So last week I made a cheesecake for the first time. It took me so long to get around to making one because cheesecakes look hard! Happily, it wasn’t so bad. Preparing the batter and crust were easy — only the baking was a bit stressful as I wasn’t sure whether to do the recommended ‘water bath’ or not. So I compromised by putting a water bath in the bottom of the oven and baking the cake on a rack above it (instead of wrapping the cake pan in tinfoil, sticking it in the water, and hoping that it doesn’t get wet). This was also a great excuse to buy a springform pan from Golf. I got one with a cute little cover and handle so I could carry the cake to a party later that day!
This cheesecake has a slight lemon-y flavor. If you don’t want that, feel free to take out the lemon juice or reduce it.
I took the original recipe from here and made a few adjustments according to what I had available to me in Israel and user comments.
2 cups finely ground vanilla tea biscuits
(graham crackers are preferred, but good luck finding them in Israel)
1 pound cream cheese, 2 (8-ounce) blocks, softened
1 cup sugar
1 tablespoon corn flour (corn starch)
500 mL sour cream
1/2 lemon, juiced
1/2 teaspoon vanilla extract
Preheat the oven to 150 degrees C (325 degrees F).
In a mixing bowl, combine the ingredients with a fork until evenly moistened. Lightly coat the bottom and sides of an 8-inch springform pan with non-stick cooking spray.Pour the crumbs into the pan and, using the bottom of a measuring cup or the smooth bottom of a glass, press the crumbs down into the base and 1-inch up the sides. Don’t worry if this 1-inch is not completely even. Refrigerate for 5 minutes.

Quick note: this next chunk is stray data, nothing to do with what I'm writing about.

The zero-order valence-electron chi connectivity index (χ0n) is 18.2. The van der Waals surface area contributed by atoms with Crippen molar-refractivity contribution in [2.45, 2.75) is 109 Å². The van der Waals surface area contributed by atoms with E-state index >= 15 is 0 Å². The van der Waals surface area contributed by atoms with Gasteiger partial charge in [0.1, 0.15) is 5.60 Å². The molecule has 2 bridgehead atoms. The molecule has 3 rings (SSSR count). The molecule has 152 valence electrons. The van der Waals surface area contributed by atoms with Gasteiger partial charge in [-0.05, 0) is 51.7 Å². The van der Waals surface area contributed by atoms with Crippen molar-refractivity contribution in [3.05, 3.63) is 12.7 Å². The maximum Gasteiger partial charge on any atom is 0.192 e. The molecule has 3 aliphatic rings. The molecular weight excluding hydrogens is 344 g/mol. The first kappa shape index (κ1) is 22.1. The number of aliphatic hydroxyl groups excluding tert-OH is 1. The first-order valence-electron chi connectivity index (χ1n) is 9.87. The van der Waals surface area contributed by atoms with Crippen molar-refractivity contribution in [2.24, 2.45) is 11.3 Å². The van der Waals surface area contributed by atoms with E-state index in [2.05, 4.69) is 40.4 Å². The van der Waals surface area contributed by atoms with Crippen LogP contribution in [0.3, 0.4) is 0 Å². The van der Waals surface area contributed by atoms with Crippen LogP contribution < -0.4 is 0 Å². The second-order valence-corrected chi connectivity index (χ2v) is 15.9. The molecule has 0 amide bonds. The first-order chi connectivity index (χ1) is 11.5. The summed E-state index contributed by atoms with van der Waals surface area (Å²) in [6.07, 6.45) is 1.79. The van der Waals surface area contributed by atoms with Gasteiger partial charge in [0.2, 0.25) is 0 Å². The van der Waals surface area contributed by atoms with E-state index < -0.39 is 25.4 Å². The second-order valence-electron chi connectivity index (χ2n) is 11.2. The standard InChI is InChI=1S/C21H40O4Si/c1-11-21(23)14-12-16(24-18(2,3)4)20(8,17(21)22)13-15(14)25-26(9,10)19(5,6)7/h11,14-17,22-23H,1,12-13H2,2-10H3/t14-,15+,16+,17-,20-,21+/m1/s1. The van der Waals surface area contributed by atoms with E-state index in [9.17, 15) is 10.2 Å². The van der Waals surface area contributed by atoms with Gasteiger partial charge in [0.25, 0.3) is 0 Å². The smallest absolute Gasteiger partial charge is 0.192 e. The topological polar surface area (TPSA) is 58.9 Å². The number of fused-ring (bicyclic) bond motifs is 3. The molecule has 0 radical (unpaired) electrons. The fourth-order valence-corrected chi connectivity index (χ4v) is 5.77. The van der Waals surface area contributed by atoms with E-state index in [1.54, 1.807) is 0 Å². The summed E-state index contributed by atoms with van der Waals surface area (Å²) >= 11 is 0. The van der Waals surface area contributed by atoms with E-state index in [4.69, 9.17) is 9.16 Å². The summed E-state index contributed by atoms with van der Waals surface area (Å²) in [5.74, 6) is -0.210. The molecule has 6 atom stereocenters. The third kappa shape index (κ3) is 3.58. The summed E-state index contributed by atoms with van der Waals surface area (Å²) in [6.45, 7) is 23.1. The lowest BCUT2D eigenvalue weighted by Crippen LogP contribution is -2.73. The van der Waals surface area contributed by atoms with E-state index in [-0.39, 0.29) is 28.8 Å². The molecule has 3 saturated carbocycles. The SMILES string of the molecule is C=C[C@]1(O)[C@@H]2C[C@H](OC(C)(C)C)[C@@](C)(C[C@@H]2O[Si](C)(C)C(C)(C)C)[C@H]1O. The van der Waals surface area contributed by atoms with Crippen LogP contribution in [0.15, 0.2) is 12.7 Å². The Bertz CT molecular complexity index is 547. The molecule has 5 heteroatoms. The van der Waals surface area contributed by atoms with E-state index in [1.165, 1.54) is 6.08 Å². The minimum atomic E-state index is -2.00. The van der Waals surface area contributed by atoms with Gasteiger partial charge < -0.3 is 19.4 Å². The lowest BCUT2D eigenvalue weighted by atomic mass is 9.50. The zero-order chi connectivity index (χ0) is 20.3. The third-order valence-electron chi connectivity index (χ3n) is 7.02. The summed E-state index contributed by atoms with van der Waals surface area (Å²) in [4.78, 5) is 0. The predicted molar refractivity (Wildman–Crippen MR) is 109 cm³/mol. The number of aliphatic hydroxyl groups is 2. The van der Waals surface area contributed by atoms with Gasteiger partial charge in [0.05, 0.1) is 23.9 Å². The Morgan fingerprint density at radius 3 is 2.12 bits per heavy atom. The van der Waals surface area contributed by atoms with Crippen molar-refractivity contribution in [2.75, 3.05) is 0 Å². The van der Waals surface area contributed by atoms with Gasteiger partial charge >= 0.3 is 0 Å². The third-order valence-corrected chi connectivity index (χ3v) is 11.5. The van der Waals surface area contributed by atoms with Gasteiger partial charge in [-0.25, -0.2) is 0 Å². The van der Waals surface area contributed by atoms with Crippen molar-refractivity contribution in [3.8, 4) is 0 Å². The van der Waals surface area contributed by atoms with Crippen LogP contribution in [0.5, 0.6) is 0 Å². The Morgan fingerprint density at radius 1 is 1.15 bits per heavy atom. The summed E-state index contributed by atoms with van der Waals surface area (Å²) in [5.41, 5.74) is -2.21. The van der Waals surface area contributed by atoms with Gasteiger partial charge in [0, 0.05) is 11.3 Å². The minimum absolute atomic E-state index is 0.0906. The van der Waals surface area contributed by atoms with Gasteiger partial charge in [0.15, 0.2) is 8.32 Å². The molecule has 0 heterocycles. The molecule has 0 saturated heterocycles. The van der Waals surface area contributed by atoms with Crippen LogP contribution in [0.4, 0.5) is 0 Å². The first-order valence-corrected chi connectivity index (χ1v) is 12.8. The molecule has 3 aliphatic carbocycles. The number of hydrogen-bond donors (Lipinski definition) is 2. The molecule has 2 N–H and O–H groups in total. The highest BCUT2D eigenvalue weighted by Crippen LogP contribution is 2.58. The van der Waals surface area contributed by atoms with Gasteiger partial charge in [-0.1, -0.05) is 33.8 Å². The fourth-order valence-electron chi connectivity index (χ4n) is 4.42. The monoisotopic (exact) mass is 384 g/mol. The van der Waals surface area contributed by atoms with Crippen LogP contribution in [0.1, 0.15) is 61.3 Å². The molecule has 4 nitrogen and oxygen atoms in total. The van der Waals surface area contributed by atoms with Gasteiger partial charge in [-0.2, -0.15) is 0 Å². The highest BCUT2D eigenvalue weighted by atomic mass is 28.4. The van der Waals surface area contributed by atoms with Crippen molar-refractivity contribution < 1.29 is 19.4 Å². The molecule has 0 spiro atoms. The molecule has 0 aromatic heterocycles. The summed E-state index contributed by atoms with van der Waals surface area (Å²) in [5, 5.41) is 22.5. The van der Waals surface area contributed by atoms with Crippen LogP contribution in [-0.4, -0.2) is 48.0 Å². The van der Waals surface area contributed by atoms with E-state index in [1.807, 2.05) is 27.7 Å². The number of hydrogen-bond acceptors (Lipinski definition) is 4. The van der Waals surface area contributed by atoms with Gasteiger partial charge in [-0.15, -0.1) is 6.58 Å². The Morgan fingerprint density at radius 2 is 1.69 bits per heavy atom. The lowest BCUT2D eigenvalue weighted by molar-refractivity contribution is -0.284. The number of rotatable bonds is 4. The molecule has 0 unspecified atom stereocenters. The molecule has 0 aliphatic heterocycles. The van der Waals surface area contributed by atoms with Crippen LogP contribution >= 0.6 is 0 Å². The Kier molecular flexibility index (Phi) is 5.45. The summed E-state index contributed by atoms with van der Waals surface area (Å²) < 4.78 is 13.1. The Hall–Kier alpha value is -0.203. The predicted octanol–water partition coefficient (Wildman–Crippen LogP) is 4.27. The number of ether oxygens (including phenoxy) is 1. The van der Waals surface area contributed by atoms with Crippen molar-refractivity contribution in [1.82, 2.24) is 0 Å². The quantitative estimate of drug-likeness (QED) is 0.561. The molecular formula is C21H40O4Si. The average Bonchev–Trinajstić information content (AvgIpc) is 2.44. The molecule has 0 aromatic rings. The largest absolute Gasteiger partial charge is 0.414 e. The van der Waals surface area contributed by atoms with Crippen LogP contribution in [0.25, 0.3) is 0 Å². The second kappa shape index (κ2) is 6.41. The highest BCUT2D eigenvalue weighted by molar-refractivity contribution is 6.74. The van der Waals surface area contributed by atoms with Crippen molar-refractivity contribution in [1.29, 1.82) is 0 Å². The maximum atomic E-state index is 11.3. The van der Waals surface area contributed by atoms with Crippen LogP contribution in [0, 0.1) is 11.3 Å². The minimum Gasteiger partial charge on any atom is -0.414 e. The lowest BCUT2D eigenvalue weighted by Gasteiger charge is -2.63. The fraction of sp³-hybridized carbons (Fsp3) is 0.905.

In the bowl of an electric mixer (a hand mixer is OK too), beat the cream cheese on low speed for 1 minute until smooth and free of any lumps. Add the eggs, 1 at a time, and continue to beat slowly until combined. Gradually add sugar and beat until creamy, for 1 to 2 minutes.Add sour cream, lemon juice, corn flour, and vanilla. Periodically scrape down the sides of the bowl and the beaters. The batter should be well-mixed but not overbeaten. Pour the filling into the crust-lined pan and smooth the top with a spatula.
Set the cheesecake pan on a large piece of aluminum foil and fold up the sides around it. Place the cake pan in a large roasting pan. Pour boiling water into the roasting pan until the water is about halfway up the sides of the cheesecake pan; the foil will keep the water from seeping into the cheesecake.
This water-bath is done so that the cheesecake doesn’t crack. I am sure it will taste just as good if you don’t want to do it. In order to make sure no water seeped into the cheesecake, I modified this a bit and placed the roasting pan with boiling water on the bottom of my small oven while placing the cheesecake on the rack above. Make sure not to open the door of the oven often, as this will allow steam to escape.
Bake for 1 hour 15 minutes. The cheesecake should still jiggle (it will firm up after chilling), so be careful not to overcook. Let cool in pan for 30 minutes. Chill in the refrigerator, loosely covered, for at least 4 hours. Loosen the cheesecake from the sides of the pan by running a thin metal spatula around the inside rim. Unmold and transfer to a cake plate.
Slice the cheesecake with a thin, non-serrated knife that has been dipped in hot water. Wipe dry after each cut.